Filial Church of St Martin, Lesica
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Filial Church of St Martin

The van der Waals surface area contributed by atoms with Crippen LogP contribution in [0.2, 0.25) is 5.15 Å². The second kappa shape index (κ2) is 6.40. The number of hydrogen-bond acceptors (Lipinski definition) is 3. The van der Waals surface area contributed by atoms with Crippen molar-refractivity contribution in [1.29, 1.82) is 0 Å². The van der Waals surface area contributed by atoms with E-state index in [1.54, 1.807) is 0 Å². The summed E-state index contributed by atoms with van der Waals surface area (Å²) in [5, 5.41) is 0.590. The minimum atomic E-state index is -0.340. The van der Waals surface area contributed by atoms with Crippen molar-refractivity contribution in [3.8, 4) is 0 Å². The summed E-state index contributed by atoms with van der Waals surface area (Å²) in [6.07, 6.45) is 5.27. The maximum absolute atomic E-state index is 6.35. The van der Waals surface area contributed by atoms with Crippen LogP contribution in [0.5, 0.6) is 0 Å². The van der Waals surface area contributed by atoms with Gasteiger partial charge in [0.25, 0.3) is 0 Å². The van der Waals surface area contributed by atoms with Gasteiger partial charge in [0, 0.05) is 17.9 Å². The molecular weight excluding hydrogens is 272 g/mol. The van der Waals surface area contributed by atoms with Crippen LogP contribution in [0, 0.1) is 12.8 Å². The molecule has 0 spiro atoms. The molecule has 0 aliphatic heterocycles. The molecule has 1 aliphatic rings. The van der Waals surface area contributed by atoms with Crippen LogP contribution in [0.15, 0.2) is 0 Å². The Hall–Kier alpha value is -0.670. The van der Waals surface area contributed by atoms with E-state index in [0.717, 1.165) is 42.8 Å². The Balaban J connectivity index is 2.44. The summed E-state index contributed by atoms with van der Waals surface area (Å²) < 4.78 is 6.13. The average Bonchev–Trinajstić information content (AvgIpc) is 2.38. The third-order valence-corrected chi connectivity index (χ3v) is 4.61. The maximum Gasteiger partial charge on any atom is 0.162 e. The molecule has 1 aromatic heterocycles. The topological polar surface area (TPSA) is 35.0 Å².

The church of St Martin in Lesica has a substantial research value, being an example of the complexity of the early-18th century phase in Baroque architecture and its evolution towards full-fledged Baroque style. In addition, the church in Lesica also boasts the most impressive and lavishly designed exterior portals among all the rural churches in the Kłodzko Region. The 19th-century painted decorations covering the whole interior of the church are no less interesting, being the only example of a decorative scheme of this kind in an ecclesiastical building anywhere in the Kłodzko Region or even in the entire Silesian province. Both the architecture of the church, the stonework detailing and the interior painted decorations exhibit an outstanding artistic value.